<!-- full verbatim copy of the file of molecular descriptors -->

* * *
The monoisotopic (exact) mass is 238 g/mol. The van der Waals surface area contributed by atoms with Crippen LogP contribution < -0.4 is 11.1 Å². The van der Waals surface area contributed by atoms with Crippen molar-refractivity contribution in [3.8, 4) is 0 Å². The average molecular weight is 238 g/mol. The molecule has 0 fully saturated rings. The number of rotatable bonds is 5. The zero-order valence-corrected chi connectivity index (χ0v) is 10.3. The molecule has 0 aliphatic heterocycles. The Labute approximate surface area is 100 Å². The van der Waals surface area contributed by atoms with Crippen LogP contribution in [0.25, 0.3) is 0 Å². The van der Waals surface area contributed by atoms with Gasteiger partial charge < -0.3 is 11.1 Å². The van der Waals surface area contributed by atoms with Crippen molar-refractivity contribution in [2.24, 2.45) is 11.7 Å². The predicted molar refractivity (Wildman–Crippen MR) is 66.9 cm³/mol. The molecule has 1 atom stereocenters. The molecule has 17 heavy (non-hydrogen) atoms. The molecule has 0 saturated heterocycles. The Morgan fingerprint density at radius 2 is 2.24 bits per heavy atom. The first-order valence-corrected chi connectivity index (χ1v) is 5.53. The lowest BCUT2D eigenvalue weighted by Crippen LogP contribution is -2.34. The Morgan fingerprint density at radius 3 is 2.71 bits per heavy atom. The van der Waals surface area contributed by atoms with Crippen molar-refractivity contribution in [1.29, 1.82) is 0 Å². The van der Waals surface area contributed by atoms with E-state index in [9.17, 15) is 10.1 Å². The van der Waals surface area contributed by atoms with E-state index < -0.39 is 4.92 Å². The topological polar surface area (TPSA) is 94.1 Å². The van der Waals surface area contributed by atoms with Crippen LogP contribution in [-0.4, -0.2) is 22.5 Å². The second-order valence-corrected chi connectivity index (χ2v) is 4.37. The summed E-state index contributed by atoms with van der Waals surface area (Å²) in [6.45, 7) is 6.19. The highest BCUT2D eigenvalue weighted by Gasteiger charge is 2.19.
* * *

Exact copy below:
The monoisotopic (exact) mass is 238 g/mol. The van der Waals surface area contributed by atoms with Crippen LogP contribution < -0.4 is 11.1 Å². The van der Waals surface area contributed by atoms with Crippen molar-refractivity contribution in [3.8, 4) is 0 Å². The average molecular weight is 238 g/mol. The molecule has 0 fully saturated rings. The number of rotatable bonds is 5. The zero-order valence-corrected chi connectivity index (χ0v) is 10.3. The molecule has 0 aliphatic heterocycles. The Labute approximate surface area is 100 Å². The van der Waals surface area contributed by atoms with Crippen LogP contribution in [0.25, 0.3) is 0 Å². The van der Waals surface area contributed by atoms with Gasteiger partial charge < -0.3 is 11.1 Å². The van der Waals surface area contributed by atoms with Crippen molar-refractivity contribution in [2.24, 2.45) is 11.7 Å². The predicted molar refractivity (Wildman–Crippen MR) is 66.9 cm³/mol. The molecule has 1 atom stereocenters. The molecule has 17 heavy (non-hydrogen) atoms. The molecule has 0 saturated heterocycles. The Morgan fingerprint density at radius 2 is 2.24 bits per heavy atom. The first-order valence-corrected chi connectivity index (χ1v) is 5.53. The lowest BCUT2D eigenvalue weighted by Crippen LogP contribution is -2.34. The Morgan fingerprint density at radius 3 is 2.71 bits per heavy atom. The van der Waals surface area contributed by atoms with Crippen molar-refractivity contribution in [1.29, 1.82) is 0 Å². The van der Waals surface area contributed by atoms with E-state index in [9.17, 15) is 10.1 Å². The van der Waals surface area contributed by atoms with E-state index < -0.39 is 4.92 Å². The topological polar surface area (TPSA) is 94.1 Å². The van der Waals surface area contributed by atoms with Crippen LogP contribution in [-0.4, -0.2) is 22.5 Å². The second-order valence-corrected chi connectivity index (χ2v) is 4.37. The summed E-state index contributed by atoms with van der Waals surface area (Å²) in [6.45, 7) is 6.19. The highest BCUT2D eigenvalue weighted by Gasteiger charge is 2.19.